Yea, but they were recently bought up by LVMH, who's trying to make bigger profits. The problem is that bootsonline and Nunger are undercutting RM Williams' own online shop prices, as well as their international retailers such as Mr. Porter. So you can't have someone selling $340 boots or whatever when everyone else is forced to retail them at $500 or so. They're supposed to crack down soon, either forcing everyone to an international price or just cutting off certain retailers.

Quote:
Originally Posted by SeaStyle View Post

Thanks for the suggestion, do you have any experience with the Loake 290s? They're a bit easier to get a hold of in England than the RMWs

No experience, but be careful with styles outside of their 1880 line. Unless you're going with suede, they're usually made from not-so-great leathers.

Loake has a Chelsea in their 1880 line, but it's a little more expensive than the 290s.
post #11922 of 13969

Are there any decent-to-good bespoke shoe makers? Like Luxire for footwear?

post #11923 of 13969

Luxire have made some attempts on shoes IIRC.

post #11924 of 13969
Quote:
Originally Posted by OccultaVexillum View Post

Are there any decent-to-good bespoke shoe makers? Like Luxire for footwear?

Depends on your budget and what you mean by bespoke.

If by bespoke, you mean someone makes you a fully custom last, not at an affordable price point.

If by bespoke, you mean someone fits up an existing last (making adjustments to a last), then yes depending on your budget.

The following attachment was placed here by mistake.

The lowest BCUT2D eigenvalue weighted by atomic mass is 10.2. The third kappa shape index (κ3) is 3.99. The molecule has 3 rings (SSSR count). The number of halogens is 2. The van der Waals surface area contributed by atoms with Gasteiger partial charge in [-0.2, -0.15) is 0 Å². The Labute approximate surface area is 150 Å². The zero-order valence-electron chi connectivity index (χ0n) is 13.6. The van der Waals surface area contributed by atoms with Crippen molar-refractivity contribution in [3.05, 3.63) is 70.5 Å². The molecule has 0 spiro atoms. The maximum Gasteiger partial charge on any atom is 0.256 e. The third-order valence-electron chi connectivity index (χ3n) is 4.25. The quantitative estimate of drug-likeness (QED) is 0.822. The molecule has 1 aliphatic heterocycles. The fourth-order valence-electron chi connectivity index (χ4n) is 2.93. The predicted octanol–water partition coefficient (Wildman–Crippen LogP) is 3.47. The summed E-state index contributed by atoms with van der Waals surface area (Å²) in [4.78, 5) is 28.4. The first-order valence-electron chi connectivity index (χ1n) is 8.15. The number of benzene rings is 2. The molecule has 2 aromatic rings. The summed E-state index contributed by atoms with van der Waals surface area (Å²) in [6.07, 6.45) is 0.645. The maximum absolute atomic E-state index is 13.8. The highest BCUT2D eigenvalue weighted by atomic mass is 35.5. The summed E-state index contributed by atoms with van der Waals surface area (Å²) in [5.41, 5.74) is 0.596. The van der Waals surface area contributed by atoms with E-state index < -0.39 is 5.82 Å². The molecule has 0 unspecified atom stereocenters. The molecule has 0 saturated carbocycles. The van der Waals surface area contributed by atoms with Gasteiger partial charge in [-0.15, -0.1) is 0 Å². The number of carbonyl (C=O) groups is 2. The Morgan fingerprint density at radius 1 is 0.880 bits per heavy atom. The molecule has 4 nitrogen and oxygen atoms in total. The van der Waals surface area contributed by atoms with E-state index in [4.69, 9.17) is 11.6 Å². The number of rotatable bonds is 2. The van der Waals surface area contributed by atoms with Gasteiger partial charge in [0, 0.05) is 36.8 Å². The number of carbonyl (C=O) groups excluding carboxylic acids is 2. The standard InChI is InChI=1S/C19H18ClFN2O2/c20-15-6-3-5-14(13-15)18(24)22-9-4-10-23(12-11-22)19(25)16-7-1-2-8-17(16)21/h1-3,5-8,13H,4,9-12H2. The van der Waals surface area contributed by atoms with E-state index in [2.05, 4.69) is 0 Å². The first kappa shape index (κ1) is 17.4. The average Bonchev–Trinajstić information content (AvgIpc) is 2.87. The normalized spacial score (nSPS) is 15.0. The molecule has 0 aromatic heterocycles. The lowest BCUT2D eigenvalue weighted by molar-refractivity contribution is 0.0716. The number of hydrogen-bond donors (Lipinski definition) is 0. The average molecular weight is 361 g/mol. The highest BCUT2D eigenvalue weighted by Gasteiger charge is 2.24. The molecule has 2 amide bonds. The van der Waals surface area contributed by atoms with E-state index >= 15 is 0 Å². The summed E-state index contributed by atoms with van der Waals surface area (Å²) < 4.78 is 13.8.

If by bespoke, you mean someone does a MTO shoe -- customizing the design based on an existing pattern and last, then yes (although still depending on your budget).

There are some shoemakers in Shanghai who do custom shoes, but it's helps if you're in the area. Or at least speak Manderin. Quality is ... not great, but the work is a lot more affordable than what you'd pay in Western countries. Mr. Billy is one such shop.

There are also some places in Argetinia, but they're a lot harder to order from via remote communication.

There's also Horace Batten in the UK and E. Vogel in NYC. Horace Batten used to do fitted-up lasts, but -- last I enquired a couple of months ago -- they don't anymore. It used to be that you could send them a photo of a shoe you like, your measurements, and they'd make a last for you (as well as a custom design). But it's easy to get a poor fit this way, which ends up being very expensive for the shoemaker. They still do MTOs; I just don't think they'll do fully custom lasts.

A bit higher up are all the bespoke shoemakers people talk about on the CM side of the forum. Nicholas Templeman is probably the most affordable of West End trained makers. I have a pair from him coming next week. From the stuff I've seen, his work is really nice, but I'm still waiting for mine to arrive. Styles are a bit more traditional, but you might be able to get something more casual.

There are also some operations out there that will send you a mold for your foot, and do some kind of remote bespoke process. From what I've seen, they're all terrible.

Vass and Saint Crispins will also do custom designs (the first on standard lasts; the second has a personalized last service that adjusts current models). Again, more on the traditional side of things, but very nice in terms of construction and value. Enzo Bonafe also offers this kind of service.